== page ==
It took several emails to determine that the person writing to me was not an “agent” of the Times, but a photographer who free-lanced for the newspaper. He claimed that in a blog post from months ago, I had “stolen” a photograph the paper had published to illustrate an article. Then, having prosecuted me with his evidence (a screen shot), he went on to demand his particular pound of flesh: a dollar amount in exchange for which he would issue a “retro license that would free [me] from legal action.” Legal action!

I said I would remove the offending photograph. But that was not enough. I had to pay.


Reader, what would you have done? My husband and my former publicist both recommended that I apologize and then proceed to ignore him. But I knew from lifelong experience with with male anger that I could not bear to receive more emails threaening future lawsuits. Right or wrong, humiliated and fearful, I caved.

In the end, I sent the man the sum (not inconsiderable) he said he would have charged had I asked permission in the first place. I wrote the check not so much because he had the law on his side, but because I felt threatened to the core and fearful that he would track me relentlessly (thanks to GPS software).

There’s a nice, almost amusing twist, though: after all that, the photographer said that removing the image made the situation even worse! So now that I paid for it, I should put it back up as a credit. As if anyone was paging back through my posts!

Looking back, what continues to bother me is not the issue of image copyright per se. I can imagine defending the principle in other circumstances. What bothers me is that rather than letting me know in a polite manner that I had failed to ask permission to publish his photograph in my diary, and accepting my apology for having done so in error, the photographer felt the right to make me pay for my oversight, not just in money, but in condescending hyperbole.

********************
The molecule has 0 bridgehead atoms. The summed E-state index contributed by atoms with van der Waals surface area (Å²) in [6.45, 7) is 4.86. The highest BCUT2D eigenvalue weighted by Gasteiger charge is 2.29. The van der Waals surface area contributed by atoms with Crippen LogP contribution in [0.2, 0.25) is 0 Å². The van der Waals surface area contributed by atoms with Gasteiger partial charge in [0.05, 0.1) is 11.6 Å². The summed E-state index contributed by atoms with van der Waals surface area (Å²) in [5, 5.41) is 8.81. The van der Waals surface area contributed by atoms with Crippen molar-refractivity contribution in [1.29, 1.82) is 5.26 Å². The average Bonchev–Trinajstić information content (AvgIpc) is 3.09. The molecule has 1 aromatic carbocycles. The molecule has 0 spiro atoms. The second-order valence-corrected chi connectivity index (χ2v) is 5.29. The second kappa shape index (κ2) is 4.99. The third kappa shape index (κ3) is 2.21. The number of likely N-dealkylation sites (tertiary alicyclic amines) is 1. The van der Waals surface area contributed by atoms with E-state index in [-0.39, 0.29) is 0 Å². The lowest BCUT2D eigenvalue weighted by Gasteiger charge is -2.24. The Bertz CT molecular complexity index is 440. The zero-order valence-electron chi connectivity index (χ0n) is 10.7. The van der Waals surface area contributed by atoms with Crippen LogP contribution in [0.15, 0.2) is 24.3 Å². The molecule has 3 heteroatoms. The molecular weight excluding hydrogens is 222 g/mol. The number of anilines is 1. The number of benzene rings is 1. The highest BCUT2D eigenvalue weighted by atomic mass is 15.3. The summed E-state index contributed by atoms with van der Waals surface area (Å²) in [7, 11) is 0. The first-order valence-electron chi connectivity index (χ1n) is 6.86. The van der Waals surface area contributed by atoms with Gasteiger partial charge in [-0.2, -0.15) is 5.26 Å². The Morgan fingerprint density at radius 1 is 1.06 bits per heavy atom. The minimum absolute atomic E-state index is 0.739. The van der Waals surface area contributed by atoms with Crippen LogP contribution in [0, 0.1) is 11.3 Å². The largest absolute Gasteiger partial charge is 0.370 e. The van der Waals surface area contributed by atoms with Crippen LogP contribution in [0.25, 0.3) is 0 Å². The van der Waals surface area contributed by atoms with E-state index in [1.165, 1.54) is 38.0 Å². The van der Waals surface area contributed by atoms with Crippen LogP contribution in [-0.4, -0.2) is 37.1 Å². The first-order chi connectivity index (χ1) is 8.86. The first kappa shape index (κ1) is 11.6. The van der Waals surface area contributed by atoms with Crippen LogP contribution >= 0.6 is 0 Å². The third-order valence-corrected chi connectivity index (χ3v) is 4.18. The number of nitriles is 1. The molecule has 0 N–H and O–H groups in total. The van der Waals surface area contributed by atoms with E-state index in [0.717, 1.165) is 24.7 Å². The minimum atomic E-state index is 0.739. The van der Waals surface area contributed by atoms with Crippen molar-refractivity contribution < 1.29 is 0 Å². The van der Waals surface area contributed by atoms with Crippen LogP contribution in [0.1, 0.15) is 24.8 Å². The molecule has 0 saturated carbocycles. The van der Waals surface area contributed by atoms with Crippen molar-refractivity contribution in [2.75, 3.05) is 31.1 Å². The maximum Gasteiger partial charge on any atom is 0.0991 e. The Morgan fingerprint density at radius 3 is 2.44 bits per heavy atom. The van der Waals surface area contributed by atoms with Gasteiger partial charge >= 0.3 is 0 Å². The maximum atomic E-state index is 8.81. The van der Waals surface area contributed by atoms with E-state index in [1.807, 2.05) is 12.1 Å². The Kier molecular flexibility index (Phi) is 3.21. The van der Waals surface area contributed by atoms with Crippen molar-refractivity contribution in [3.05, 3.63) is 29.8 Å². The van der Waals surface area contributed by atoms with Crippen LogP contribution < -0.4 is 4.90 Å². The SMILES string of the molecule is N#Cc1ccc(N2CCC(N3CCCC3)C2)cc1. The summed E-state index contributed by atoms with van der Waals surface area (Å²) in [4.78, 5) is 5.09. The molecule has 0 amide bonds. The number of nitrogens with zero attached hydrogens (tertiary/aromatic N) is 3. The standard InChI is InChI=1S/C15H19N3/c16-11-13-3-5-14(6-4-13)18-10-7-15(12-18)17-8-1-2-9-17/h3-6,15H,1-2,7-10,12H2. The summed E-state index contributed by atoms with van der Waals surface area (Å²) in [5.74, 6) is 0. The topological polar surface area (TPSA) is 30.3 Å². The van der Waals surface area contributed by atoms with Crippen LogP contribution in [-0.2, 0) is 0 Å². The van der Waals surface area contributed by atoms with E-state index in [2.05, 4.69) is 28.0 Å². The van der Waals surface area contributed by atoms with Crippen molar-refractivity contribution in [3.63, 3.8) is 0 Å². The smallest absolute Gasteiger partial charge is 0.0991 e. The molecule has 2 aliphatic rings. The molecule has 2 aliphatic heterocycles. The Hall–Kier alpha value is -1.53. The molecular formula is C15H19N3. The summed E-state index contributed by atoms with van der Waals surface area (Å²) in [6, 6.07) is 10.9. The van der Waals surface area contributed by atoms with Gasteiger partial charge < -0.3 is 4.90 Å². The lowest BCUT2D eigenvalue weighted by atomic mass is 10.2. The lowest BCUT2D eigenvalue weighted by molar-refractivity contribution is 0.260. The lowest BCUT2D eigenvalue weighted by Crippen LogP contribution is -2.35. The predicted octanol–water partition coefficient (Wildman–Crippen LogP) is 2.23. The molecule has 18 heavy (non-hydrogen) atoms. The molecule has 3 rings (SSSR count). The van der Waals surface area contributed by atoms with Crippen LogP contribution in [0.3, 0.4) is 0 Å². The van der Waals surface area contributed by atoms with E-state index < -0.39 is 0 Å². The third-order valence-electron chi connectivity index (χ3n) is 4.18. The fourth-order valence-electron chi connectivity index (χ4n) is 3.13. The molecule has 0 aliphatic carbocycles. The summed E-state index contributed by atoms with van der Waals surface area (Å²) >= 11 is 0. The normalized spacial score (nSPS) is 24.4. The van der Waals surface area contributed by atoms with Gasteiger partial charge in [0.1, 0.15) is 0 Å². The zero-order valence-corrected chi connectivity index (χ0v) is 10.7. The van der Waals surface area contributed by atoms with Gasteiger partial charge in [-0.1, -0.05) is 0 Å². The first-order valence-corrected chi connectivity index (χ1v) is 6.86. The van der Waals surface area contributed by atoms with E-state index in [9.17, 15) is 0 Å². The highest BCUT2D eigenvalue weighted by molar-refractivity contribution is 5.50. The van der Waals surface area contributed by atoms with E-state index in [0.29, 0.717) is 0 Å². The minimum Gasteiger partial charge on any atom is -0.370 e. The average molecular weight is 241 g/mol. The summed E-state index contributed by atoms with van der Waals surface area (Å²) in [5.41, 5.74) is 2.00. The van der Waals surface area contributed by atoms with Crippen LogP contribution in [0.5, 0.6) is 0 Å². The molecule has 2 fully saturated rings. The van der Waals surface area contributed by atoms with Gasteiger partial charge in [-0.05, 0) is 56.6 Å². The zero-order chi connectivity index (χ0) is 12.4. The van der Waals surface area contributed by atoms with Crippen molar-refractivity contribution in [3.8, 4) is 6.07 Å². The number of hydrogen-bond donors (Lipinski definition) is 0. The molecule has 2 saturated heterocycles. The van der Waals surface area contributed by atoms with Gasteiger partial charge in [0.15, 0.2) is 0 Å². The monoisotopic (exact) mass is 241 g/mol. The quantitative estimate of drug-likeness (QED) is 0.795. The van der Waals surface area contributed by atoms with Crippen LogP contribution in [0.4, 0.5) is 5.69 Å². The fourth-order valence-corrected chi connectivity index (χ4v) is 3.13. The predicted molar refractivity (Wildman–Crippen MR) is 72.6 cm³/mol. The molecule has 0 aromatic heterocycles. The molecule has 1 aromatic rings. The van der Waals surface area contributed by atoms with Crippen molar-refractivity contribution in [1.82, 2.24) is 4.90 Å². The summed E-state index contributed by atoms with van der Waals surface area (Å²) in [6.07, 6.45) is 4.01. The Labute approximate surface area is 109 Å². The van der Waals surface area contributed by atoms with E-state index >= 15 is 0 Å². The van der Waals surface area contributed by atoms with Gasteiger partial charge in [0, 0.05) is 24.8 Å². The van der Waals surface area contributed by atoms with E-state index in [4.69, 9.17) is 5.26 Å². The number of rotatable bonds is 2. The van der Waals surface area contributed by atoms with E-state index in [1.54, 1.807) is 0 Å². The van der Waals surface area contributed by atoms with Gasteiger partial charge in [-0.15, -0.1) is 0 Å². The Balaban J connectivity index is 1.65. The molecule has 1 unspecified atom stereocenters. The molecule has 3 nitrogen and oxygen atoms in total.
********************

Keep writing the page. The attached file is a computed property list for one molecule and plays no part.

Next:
Above all, what deeply disturbs me now is not so much the money, as the painful knowledge that I accepted my punishment as if I deserved it–and paid for it.

Between Procrastination and Productivity

The semester is almost over. Next week is my last class. Soon, my academic calendar will clear and…And what? Which of the many pieces of unfinished writing will I drag out of my file drawer and set out to finish, finish or, terrible thought, discard as beyond repair. For now I have a delicious feeling of possibility.

One of my side-bar activities for the past couple of years has been graphic cartooning. Or rather, attempts to create graphic representations that others might also enjoy. It’s hard because I have no natural talent. I’m not one of those people who have been drawing since childhood. Because I lack the requisite skills to move past doodling, I’ve worked periodically with a drawing teacher. But this winter, snowed under with work, I stopped lessons and drawing altogether.

To restart my artistic endeavors I went to a show last week with the artist Jen Waters, my most recent teacher, to see the paintings, mainly self-portraits, by the Austrian artist Maria Lassnig, at PS1.

photoI had been stunned by the self-portrait that appeared in the Times, equally by the fact that I had never heard of her, that she was 94 years old, and, as I felt strongly when I saw the scope of the work, feminist.

As I walked through the rooms of paintings with Jen and her adorable infant daughter in a stroller, we talked about my resuming lessons. We talked about this sense of excitement, between, as she said, procrastination and productivity. I’ve been trying to create order in my study, stem the overflow of shmattes in my closets, cull the multiple hair products in my shower, in a word, make room for the new.